A Beginner's Guide to Classical Music
Often people unfamiliar with Classical music will ask advice on how to approach it. Where do you start?
Frankly, many already are familiar with a lot of classical music.
Cartoons from the 1940s and 1950s are loaded with it.
And anyone who's a fan of theatrical films will have heard a great deal of it, even though they may not have realized it: For instance, 2001: A Space Odyssey used a great many classical pieces for its score. From the impressive opening of Richard Strauss' Also Spracht Zarasthustra, to Johann Strauss' The Blue Danube, the use of already composed works helped give the film the impact that made it so very successful.
Stanley Kubrick's A Clockwork Orange used Beethoven's 9th Symphony.
Apocalypse Now used Wagner's Ride of the Valkyries from his massive operatic suite Die Walk?re.
Even Ferris Bueller's Day Off used music from Boccerini's String Quintet in E.
So . . . I compiled a collection of some of the most compelling and accessible classical works for novice listeners.
Originally it was to be a Top Ten, which quickly grew into a Top 20, then a Top 25, and so on.
One of the problems with getting folks to come over to "the classical side" will be familiar to Prog Rock lovers . . . the length and complexity tends to just chase folks away.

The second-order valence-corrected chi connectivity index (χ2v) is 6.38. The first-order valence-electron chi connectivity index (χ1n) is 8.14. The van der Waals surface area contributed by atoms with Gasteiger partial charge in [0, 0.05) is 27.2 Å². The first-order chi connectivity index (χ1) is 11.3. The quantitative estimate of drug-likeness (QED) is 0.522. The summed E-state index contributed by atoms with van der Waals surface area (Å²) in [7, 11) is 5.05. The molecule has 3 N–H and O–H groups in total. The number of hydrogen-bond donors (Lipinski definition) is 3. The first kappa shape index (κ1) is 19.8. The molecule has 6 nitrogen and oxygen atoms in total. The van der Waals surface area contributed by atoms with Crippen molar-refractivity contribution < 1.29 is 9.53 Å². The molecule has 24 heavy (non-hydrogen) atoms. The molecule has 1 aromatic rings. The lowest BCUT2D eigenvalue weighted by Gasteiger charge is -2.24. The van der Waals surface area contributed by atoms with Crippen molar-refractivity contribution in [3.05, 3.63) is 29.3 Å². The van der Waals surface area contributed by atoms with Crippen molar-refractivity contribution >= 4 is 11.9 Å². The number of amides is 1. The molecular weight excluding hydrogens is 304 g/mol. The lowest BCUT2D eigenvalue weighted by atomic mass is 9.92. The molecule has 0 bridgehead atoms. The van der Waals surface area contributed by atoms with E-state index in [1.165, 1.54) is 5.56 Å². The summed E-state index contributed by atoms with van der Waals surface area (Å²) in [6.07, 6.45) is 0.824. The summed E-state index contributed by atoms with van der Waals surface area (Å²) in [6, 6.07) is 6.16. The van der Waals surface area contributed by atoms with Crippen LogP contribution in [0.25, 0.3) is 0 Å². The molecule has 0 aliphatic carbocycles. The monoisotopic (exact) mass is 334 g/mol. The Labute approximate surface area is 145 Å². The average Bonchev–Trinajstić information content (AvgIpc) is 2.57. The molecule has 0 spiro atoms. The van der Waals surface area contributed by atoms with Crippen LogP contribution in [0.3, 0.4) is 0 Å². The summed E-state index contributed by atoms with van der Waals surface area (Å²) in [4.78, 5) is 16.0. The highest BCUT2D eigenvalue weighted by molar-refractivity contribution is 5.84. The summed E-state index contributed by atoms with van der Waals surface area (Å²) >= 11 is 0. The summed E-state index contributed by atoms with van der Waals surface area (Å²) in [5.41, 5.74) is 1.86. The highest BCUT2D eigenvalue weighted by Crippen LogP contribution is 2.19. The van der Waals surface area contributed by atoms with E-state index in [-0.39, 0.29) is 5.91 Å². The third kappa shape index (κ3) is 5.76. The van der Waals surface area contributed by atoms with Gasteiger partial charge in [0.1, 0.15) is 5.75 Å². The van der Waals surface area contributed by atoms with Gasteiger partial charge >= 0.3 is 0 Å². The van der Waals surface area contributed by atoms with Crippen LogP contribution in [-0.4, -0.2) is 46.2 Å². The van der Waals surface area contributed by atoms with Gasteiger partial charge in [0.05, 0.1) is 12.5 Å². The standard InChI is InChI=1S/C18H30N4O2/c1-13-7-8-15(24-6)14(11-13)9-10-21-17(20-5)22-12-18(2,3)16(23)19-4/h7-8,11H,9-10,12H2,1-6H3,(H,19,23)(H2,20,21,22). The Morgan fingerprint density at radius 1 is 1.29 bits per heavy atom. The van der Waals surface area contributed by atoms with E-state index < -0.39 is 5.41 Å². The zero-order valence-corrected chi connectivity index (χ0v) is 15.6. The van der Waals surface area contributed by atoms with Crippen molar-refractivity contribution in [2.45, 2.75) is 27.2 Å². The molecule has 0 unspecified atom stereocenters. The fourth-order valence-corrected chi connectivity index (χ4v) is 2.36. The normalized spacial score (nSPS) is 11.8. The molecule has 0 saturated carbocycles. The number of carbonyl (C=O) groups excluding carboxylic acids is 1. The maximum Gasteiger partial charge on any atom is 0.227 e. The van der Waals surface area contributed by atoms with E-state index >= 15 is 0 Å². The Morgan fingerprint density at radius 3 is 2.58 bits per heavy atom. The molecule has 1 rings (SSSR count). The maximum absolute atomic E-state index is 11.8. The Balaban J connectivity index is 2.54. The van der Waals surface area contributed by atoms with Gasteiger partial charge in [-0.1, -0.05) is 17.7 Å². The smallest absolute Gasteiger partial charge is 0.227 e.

CAUTION: This list is NOT really a "ranking", although works I feel are better are more likely to appear in a higher position. The list is more of an "ordering" to introduce the uninitiated to Classical Music, in a sequence that in my opinion is more likely to entice one "into the fold".
But the 1st piece is
Gustav Holst, an 8 movement symphonic work that clocks in at well over a half hour.
This piece is #2 on the Parker Symphony Orchestra's List of 10 BADASS PIECES OF CLASSICAL MUSIC. Here's THAT full list.
Orff - Carmina Burana / "O Fortuna" (#18)
Holst - The Planets, Mars (#1)
Verdi - Requiem "Dies Irae" (#79)
Wagner - Ride of the Valkyries (#31)
Vivaldi - The Four Seasons: Summer Mvt. 3 Presto (#6)
Bizet - Carmen Overture / Les Toreadors (#62)
Mussorgsky - Night on Bald Mountain (#19)
Verdi - Il Trovatore / "Anvil Chorus"
Khachaturian - Sabre Dance
Strauss - Also Sprach Zarathustra, Prelude (#24)
. . . and their "Honorable Mentions":
Tchaikovsky - 1812 Overture (#5)
Shostakovich - Symphony No 5, Mvt 4 (#153)
Bruckner - Symphony No 1, Mvt 3
Grieg - In The Hall Of The Mountain King (#11)
Dvorak - Symphony No 9, Mvt 4 (#2)
Mozart - Requiem in D minor, Dies Irae (#35)
Bizet - L'Arlésienne Suite No 2, Mvt 4 (Farandole)
Saint-Saëns - Symphony No 3, Mvt 3 and 4 (#408)
Beethoven - Symphony No 9, Mvt 4 (#39)
Glinka - Overture from Ruslan and Ludmilla (#231)
Holst - The Planets, Jupiter (#1)
Mozart - Symphony No 25, Mvt 1
Bach - Toccata and Fugue in D minor (#90)
Smyth - The Wreckers (Overture)
Ah, but The Planets is a great look at orchestration and variety. And several film composers have used Holst's techniques to great success. John Williams has paid great tribute with his scores to Star Wars and others (he's pretty damned prolific).
Of course, the best way to experience Classical music is in a live setting. Unlike rock music, which sometimes suffers in concert, Classical music is exacting . . . it's important to the players and conductor that it be perfect. You won't find fall-down drunk singers or guitarists on acid here.